I’m an in­former!

Jamaica Gleaner - - RURAL XPRESS - Orantes Moore Gleaner Writer ru­ral@glean­erjm.com ru­ral@glean­erjm.com

Jus­tice of the peace says his duty is to main­tain law and or­der

LUCKY HILL, St Mary: ARMER AND re­tired busi­ness­man Lloyd ‘Busher’ Neil agrees with Jus­tice Min­is­ter Del­roy Chuck’s am­bi­tious plan to in­crease the num­ber of jus­tices of the peace (JPs), but in­sists that ap­pli­cants should un­dergo a rig­or­ous vet­ting process to en­sure their in­ten­tions are sin­cere.

In a bid to help tackle the coun­try’s es­ca­lat­ing crime prob­lem, last month Chuck an­nounced plans to dou­ble the num­ber of JPs to 12,000, and al­though Neil ac­knowl­edges the move would im­prove se­cu­rity in lo­cal com­mu­ni­ties, he is nev­er­the­less of the view that se­lect­ing just a hand­ful of bad can­di­dates would fur­ther es­ca­late crime and vi­o­lence.

The for­mer shop owner from Lucky Hill, St Mary, told Ru­ral Xpress: “Here in St Mary, the JPs are try­ing their best to do more to en­gage with their com­mu­ni­ties. I have been a JP for over 20 years now, and I’m one of the peo­ple try­ing to re­cruit new JPs who are bet­ter than my­self; but you have to be very care­ful who you en­cour­age to be a jus­tice of the peace.


“You have to watch them and see how they grow up, be­cause if you put a jus­tice of the peace into the sys­tem who is cor­rupt and a crim­i­nal, he will mash up the sys­tem com­pletely, and we can’t af­ford that.

“When you see a young per­son reach a stage of ma­tu­rity in their life, and they are do­ing some­thing for them­selves, you en­cour­age them, but you can’t take up just any­body be­cause Farmer and re­tired busi­ness­man Lloyd ‘Busher’ Neil.

it’s very dif­fi­cult to tell who is go­ing to be­come cor­rupt in the fu­ture.”

Neil claims that poor par­ent­ing has led to a sit­u­a­tion where few young peo­ple re­spect their el­ders, and be­lieves law and or­der can only be re­stored if cit­i­zens are will­ing to work with the po­lice.

He ex­plained: “I think par­ent­ing is the big­gest prob­lem we have. Here, in the district of Jef­frey Town, up to last week, one woman had three sons who died by the gun; one hasn’t even been buried yet. Home train­ing is a prob­lem be­cause when I was young, I couldn’t even think of steal­ing. I would al­ways try and find some way to utilise my hands.

“And I work with the po­lice.

You can say I’m an in­former be­cause I’m a jus­tice of the peace who works with the law, but if I hear a man is steal­ing, I’m go­ing to tell the po­lice. You can call me an in­former, that doesn’t mat­ter to me.

“The prob­lem in St Mary is that we have a lot of agen­cies en­cour­ag­ing peo­ple to do farm­ing and all dif­fer­ent types of work, but they are not work­ing. Jef­frey Town is one of the big­gest dis­tricts in the par­ish, but it also has some of the most idlers (laughs).

“These days, every­body wants hand­outs. Ev­ery young boy you see is look­ing for a handout, and the po­lice are ham­pered by a lack of trans­port, per­son­nel and re­sources.” COM­FORT, Manch­ester: HE IS loved by many and ad­mired by all as a man who is ac­tively en­gaged in the busi­ness of mould­ing minds and pos­i­tively trans­form­ing lives.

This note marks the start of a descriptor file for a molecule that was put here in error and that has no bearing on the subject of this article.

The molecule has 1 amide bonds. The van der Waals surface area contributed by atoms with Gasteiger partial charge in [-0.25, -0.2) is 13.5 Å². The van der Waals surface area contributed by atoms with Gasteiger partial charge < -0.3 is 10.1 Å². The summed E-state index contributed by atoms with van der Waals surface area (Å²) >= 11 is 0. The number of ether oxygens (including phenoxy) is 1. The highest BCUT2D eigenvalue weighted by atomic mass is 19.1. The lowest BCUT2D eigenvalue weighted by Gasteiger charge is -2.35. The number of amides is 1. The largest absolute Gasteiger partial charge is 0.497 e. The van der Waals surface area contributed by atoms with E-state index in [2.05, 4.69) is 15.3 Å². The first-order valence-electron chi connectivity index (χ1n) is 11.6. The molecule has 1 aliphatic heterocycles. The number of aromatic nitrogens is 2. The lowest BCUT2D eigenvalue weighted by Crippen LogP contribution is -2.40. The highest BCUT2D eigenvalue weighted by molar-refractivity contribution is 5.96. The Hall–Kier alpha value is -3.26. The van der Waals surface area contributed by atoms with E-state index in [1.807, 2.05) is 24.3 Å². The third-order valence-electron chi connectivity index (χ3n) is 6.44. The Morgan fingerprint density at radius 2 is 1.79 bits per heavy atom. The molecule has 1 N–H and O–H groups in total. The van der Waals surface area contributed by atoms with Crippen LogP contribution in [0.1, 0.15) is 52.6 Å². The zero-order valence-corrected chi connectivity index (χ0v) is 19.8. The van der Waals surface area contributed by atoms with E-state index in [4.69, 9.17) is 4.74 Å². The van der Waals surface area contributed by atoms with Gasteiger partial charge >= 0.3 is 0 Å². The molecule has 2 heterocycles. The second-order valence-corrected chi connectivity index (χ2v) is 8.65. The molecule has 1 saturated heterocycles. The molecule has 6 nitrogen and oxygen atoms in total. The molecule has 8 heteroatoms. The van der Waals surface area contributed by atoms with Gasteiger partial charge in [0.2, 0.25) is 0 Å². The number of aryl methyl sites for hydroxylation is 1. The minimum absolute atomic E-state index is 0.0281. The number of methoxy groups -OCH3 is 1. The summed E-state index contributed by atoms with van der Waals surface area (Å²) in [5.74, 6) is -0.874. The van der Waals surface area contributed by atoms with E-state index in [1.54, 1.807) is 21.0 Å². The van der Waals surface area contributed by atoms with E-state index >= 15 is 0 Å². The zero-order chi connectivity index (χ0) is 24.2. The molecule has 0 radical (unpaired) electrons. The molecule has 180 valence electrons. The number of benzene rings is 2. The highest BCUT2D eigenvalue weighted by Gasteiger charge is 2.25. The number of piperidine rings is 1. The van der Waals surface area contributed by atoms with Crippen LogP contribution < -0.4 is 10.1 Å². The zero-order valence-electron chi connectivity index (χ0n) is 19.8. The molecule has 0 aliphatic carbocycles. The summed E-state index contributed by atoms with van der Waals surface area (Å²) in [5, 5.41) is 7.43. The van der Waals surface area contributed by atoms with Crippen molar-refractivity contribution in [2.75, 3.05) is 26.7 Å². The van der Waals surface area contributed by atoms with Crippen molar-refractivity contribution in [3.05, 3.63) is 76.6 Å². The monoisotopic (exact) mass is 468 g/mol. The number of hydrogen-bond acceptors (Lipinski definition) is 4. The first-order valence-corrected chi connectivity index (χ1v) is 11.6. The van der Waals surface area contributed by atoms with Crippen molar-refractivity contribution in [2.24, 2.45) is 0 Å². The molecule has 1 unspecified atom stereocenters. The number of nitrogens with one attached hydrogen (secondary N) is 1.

Melvin Pow­ell has given 46 years of his life to serv­ing in the ed­u­ca­tion sec­tor; most of which he has spent at the Com­fort Ba­sic School in the ca­pac­ity as prin­ci­pal.

With no for­mal teacher train­ing ini­tially, but an ad­mirable trait of con­sis­tently striv­ing for ex­cel­lence, Pow­ell was asked to take over the reins of the in­sti­tu­tion and has never dis­ap­pointed those look­ing on.

“I started in ed­u­ca­tion at a time when my church was ex­tend­ing it­self and we started a Sun­day school in the area. The per­son I worked with, she had a ba­sic school go­ing, but the op­por­tu­nity came up for her to move on to an­other in­sti­tu­tion and she asked me to take over the school,” he said


While at the school, Pow­ell be­came cer­ti­fied at the Univer­sity of the West Indies in ear­ly­child­hood ed­u­ca­tion and later pur­sued a mas­ter’s de­gree in meta­physics.

Amid all his ac­com­plish­ments and ac­co­lades, Pow­ell is ad­mired mostly for his hu­mil­ity and his will­ing­ness to do all he can for the de­vel­op­ment of the school and the com­fort of the chil­dren; even if it means tak­ing on jan­i­to­rial du­ties.

“If I have to be, I am the plumber, the car­pen­ter ... I re­mem­ber at one point I used to go there early on a Mon­day morn­ing around 5 o’ clock and clean, be­cause the school could not af­ford a jan­i­tor. I re­mem­ber at one point in the past, I mis­in­formed my staff about the reopening of school and they didn’t turn up that week. I had to go into school early and cook and then, af­ter all of that, I had to take all three classes,” Pow­ell told Ru­ral Xpress

To date, Pow­ell’s most mem­o­rable mo­ment at the in­sti­tu­tion was the day he was able to save a child’s life.

“The child swal­lowed a mar­ble and it was block­ing the air pas­sage. Hav­ing been trained in meta­physics, I quickly did my thing and I got the child to ex­pel the mar­ble from the air Ed­u­ca­tor ex­traor­di­naire Melvin Pow­ell.

track. The child was about five years and af­ter ev­ery­thing, I said, ‘My God, I saved a child’s life,’” Pow­ell told Ru­ral Xpress.

Though Pow­ell would not trade his teach­ing ca­reer and ex­pe­ri­ences for any­thing, he does have a few ideas for an im­proved ed­u­ca­tion sec­tor.

“I am happy for the task that has been as­signed me, I have no re­grets. How­ever, what I’m dis­ap­pointed with is re­mu­ner­a­tion in terms of par­ent and Gov­ern­ment’s re­spon­si­bil­ity. On a daily ba­sis, I have to cre­ate mir­a­cles. The fi­nance is not there and it’s not com­ing from the par­ents, and it’s not com­ing from the Gov­ern­ment,” he lamented.



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